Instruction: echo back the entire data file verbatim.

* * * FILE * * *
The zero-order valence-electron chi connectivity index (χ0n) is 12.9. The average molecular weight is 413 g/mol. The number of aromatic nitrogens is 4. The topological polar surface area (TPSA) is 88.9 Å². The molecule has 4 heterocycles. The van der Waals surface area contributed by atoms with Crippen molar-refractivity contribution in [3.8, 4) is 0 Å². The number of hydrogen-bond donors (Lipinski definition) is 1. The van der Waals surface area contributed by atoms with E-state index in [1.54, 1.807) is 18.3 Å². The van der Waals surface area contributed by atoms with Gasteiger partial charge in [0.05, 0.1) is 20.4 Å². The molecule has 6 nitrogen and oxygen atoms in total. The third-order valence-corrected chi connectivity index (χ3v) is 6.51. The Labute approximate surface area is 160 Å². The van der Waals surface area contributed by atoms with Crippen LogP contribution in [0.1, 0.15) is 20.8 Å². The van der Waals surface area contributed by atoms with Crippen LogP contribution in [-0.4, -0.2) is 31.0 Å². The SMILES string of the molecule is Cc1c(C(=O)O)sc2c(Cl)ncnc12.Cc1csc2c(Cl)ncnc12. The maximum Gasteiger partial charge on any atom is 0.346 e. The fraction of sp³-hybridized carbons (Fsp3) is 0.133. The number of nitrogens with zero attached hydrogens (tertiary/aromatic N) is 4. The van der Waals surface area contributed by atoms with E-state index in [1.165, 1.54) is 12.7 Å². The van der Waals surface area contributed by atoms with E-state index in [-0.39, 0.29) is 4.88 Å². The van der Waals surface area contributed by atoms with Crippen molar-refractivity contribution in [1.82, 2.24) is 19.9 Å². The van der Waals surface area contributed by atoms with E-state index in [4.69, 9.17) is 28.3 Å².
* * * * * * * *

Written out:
The zero-order valence-electron chi connectivity index (χ0n) is 12.9. The average molecular weight is 413 g/mol. The number of aromatic nitrogens is 4. The topological polar surface area (TPSA) is 88.9 Å². The molecule has 4 heterocycles. The van der Waals surface area contributed by atoms with Crippen molar-refractivity contribution in [3.8, 4) is 0 Å². The number of hydrogen-bond donors (Lipinski definition) is 1. The van der Waals surface area contributed by atoms with E-state index in [1.54, 1.807) is 18.3 Å². The van der Waals surface area contributed by atoms with Gasteiger partial charge in [0.05, 0.1) is 20.4 Å². The molecule has 6 nitrogen and oxygen atoms in total. The third-order valence-corrected chi connectivity index (χ3v) is 6.51. The Labute approximate surface area is 160 Å². The van der Waals surface area contributed by atoms with Crippen LogP contribution in [0.1, 0.15) is 20.8 Å². The van der Waals surface area contributed by atoms with Crippen LogP contribution in [-0.4, -0.2) is 31.0 Å². The SMILES string of the molecule is Cc1c(C(=O)O)sc2c(Cl)ncnc12.Cc1csc2c(Cl)ncnc12. The maximum Gasteiger partial charge on any atom is 0.346 e. The fraction of sp³-hybridized carbons (Fsp3) is 0.133. The number of nitrogens with zero attached hydrogens (tertiary/aromatic N) is 4. The van der Waals surface area contributed by atoms with E-state index in [1.165, 1.54) is 12.7 Å². The van der Waals surface area contributed by atoms with E-state index in [-0.39, 0.29) is 4.88 Å². The van der Waals surface area contributed by atoms with Crippen molar-refractivity contribution in [1.82, 2.24) is 19.9 Å². The van der Waals surface area contributed by atoms with E-state index in [4.69, 9.17) is 28.3 Å².